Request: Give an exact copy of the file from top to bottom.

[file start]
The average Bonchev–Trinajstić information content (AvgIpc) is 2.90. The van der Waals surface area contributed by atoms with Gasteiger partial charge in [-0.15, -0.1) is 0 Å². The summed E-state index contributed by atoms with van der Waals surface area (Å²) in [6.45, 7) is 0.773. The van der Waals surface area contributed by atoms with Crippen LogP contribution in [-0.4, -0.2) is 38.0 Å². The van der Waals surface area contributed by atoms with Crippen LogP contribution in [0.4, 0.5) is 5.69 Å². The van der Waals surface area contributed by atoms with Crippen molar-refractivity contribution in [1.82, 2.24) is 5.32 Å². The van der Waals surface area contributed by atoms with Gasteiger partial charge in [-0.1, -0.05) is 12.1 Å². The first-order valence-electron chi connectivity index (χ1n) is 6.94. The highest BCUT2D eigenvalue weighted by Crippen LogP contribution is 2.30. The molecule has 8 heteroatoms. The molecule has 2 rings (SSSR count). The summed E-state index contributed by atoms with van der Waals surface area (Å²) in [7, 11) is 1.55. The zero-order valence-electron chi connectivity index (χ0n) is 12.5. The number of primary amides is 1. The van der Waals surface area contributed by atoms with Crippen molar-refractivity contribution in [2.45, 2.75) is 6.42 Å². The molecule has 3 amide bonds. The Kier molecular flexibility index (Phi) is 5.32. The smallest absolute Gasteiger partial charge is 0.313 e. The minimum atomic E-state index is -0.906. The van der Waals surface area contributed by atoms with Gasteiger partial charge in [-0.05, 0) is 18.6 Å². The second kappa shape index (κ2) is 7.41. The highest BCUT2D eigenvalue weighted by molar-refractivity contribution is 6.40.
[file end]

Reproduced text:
The average Bonchev–Trinajstić information content (AvgIpc) is 2.90. The van der Waals surface area contributed by atoms with Gasteiger partial charge in [-0.15, -0.1) is 0 Å². The summed E-state index contributed by atoms with van der Waals surface area (Å²) in [6.45, 7) is 0.773. The van der Waals surface area contributed by atoms with Crippen LogP contribution in [-0.4, -0.2) is 38.0 Å². The van der Waals surface area contributed by atoms with Crippen LogP contribution in [0.4, 0.5) is 5.69 Å². The van der Waals surface area contributed by atoms with Crippen molar-refractivity contribution in [1.82, 2.24) is 5.32 Å². The van der Waals surface area contributed by atoms with Gasteiger partial charge in [-0.1, -0.05) is 12.1 Å². The first-order valence-electron chi connectivity index (χ1n) is 6.94. The highest BCUT2D eigenvalue weighted by Crippen LogP contribution is 2.30. The molecule has 8 heteroatoms. The molecule has 2 rings (SSSR count). The summed E-state index contributed by atoms with van der Waals surface area (Å²) in [7, 11) is 1.55. The zero-order valence-electron chi connectivity index (χ0n) is 12.5. The number of primary amides is 1. The van der Waals surface area contributed by atoms with Crippen molar-refractivity contribution in [2.45, 2.75) is 6.42 Å². The molecule has 3 amide bonds. The Kier molecular flexibility index (Phi) is 5.32. The smallest absolute Gasteiger partial charge is 0.313 e. The minimum atomic E-state index is -0.906. The van der Waals surface area contributed by atoms with Gasteiger partial charge in [-0.05, 0) is 18.6 Å². The second kappa shape index (κ2) is 7.41. The highest BCUT2D eigenvalue weighted by molar-refractivity contribution is 6.40.